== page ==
Censorship is the suppression of ideas or news sources in mass communciation or of products bearing ideas that are deemed objectionable, harmful, sensitive, or otherwise inconvenient by political, economic or cultural elites with the power to coerce its removal or marginalization.
- Al Jazeera is largely shut out of the U.S. news media market by the refusal of an oligopoly of cable television providers to carry it. Only in a handful of U.S. news media markets, in Ohio, Vermont and Washington, D.C., do cable carriers allow viewers access to Al Jazeera. As the old adage goes: the press is free...if you own one.
- Montreal Police arrested 20 year old Jennifer Pawluck for posting an Instagram image of graffiti depicting a local top police officer with a bullet in his forehead. Canadian Woman Arrested After Instagram Post Critical of Police RT. April 5, 2013.
- In mid-May 2012, the owners and operators of TED chose not to post online a brief March talk by Seattle venture capitalist Nick Hanauer argued that wealthy investors do not actually create jobs and that broadly distributed middle-class prosperity does create jobs. Heresy is usually met with censorship, with its from the state or hegemonic private interests. The Class That Dare Not Speak its Name: The Talk Deemed Too “Political” for TED. Chris Lehmann. June 19, 2012.
- Major American supermarket chains appear to have responded to Mississippi based priggs One Million Moms to ban Ben & Jerry's Schweddy balls ice cream.
Some conservatives argue for censorship using a version of the logical fallacy called the argument from adverse consequences. For example, on pages 108-109 in his anti-Darvinian evolution book, Darwinian Fairtales, David Stove writes the following:
- "It is impossible to deny that, in this respect, Darwinism has a closer affinity with national Socialism or Marxism than with onfucianism or Buddhism. Darwin told the world that a "struggle for life," a "struggle for existence," a "battle for life," is always going on among members of every species. ...[I] is perfectly obvious that accepting Darwin's theory of a universal struggle for life must tend to strength whatever tendencies people had beforehand to selfishness and dominaeering behavior towards their fellow humans."
Then on pages 109-110, he writes:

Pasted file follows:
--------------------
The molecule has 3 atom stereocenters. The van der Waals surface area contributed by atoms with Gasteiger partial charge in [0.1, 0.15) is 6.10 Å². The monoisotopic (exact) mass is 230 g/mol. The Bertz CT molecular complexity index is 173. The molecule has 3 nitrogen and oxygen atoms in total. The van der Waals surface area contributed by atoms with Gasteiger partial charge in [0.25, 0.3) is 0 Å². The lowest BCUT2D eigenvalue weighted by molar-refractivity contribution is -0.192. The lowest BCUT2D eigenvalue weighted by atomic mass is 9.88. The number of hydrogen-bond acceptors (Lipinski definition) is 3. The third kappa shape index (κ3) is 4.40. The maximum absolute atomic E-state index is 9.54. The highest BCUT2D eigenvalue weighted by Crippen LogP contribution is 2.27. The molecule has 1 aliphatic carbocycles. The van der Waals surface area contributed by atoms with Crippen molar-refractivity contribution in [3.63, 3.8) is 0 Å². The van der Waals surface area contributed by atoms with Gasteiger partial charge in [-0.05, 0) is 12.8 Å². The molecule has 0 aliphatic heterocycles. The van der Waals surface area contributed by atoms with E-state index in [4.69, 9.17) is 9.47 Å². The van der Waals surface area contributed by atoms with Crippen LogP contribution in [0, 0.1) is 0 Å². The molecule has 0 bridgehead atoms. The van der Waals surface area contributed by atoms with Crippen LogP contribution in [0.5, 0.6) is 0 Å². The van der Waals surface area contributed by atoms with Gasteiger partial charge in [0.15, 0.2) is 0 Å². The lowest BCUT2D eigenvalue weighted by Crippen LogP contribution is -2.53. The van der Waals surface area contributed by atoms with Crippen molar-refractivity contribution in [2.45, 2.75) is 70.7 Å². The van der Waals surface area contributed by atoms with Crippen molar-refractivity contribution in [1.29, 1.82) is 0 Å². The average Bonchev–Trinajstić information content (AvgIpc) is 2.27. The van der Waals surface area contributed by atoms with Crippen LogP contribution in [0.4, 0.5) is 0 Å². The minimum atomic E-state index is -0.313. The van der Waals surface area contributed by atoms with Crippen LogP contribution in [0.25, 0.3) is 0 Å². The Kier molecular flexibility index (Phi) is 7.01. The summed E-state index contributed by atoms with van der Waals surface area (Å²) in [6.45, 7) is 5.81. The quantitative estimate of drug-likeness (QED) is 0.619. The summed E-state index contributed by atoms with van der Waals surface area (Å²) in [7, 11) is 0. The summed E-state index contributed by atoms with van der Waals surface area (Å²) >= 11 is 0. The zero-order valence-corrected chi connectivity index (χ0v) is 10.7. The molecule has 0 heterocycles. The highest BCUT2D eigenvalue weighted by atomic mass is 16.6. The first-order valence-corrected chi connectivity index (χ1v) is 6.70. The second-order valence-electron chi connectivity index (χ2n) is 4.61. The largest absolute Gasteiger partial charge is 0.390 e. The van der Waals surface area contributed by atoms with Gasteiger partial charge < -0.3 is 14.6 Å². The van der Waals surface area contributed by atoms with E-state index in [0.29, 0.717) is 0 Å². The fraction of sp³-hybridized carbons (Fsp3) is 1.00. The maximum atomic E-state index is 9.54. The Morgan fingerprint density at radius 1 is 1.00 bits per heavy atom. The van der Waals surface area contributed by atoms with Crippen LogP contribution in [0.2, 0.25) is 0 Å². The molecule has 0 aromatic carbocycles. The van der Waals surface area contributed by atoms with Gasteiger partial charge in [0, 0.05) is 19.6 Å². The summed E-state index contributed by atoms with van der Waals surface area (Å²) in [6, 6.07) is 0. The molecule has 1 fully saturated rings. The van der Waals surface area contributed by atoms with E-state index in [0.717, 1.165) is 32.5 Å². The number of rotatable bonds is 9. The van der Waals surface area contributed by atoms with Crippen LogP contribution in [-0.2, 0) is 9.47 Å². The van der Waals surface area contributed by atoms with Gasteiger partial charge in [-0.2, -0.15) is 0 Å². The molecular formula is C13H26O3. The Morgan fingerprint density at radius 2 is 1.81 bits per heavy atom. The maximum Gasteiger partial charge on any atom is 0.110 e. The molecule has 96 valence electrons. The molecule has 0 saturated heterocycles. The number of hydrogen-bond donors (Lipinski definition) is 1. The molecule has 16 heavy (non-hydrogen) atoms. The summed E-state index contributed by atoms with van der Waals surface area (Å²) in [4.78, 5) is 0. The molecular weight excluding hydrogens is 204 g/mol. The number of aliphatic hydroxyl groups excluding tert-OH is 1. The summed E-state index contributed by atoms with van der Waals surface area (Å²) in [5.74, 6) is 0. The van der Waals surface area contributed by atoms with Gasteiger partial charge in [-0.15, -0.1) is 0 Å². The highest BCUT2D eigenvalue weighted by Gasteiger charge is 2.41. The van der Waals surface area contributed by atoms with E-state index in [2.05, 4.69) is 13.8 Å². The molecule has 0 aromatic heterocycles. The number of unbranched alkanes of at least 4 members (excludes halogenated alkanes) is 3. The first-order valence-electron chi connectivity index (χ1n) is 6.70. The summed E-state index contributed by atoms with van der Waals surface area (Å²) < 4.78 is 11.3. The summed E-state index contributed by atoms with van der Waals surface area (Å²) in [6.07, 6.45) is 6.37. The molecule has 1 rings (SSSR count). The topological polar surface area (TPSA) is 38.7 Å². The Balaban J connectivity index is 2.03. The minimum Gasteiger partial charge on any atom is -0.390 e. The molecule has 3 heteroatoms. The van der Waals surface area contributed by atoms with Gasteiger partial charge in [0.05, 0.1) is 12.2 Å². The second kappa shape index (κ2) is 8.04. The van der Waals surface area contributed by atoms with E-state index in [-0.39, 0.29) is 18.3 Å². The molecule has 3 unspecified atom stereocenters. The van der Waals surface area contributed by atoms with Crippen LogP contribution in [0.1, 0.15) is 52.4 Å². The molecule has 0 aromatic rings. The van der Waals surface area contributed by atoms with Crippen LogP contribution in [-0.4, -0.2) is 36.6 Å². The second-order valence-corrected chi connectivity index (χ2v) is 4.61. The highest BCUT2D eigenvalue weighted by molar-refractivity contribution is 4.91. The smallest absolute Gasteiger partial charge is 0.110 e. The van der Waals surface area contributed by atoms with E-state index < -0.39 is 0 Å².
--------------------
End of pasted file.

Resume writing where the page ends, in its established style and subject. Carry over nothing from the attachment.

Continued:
- "It is perfectly possible, of course, and indeed it constantly happens, that publishing a certain proposition is an incitement to crime, and yet that the proposition is a true one. If a large amount of money, or drugs, or firearms, is unprotected at a certain place, and I publish this truth, then I incite to crime: indeed, "the greater the truth, the greater the incitement." This is merely an instance of what every sensible person knows: that there are truths which morally ought not to be told to children, to the moribund, to people whose sanity hangs by a thread, or to the criminally inclined. So I do not mention Darwinism's being an incitement to crime as a reason for thinking that it is false. I mention it as a fact worth knowing, which is almost never stated, but is, very often indeed, concealed by people who know it perfectly well."
The authoritarian conclusion Stove would have readers draw is that Darwinism should not be taught because it increases tendencies toward egoistic behavior, with Nazism and Marxism being its large scale manifestations. What is odd is that he mentions Marxism, which denounces egoism, rather than libertarianism, which enshrines egoism.
Censorship is an old story in the United States. Established by President Woodrow Wilson with an executive order during the First World War, the Committee for Public Information operated a pro-war propaganda campaign that demonized Germany as intent on world domination, spread false war atrocity stories and engaged in "discreet censorship of alternative points of view." (Jenkins 2002: 15).
- Dominick Jenkins. 2002. The Final Frontier: America, Science, and Terror. London: Verso.
- David Stove. 2006. Darwinian Fairytales: Selfish Gene, Errors of Heredity, and Other Fables of Evolution. New York: Encounter Books.
- Carl Sagan. 1995. The Demon-Haunted World: Science as a Candle in the Dark. New York: Random House. (argument from adverse consequences logical fallacy on pages 212-213)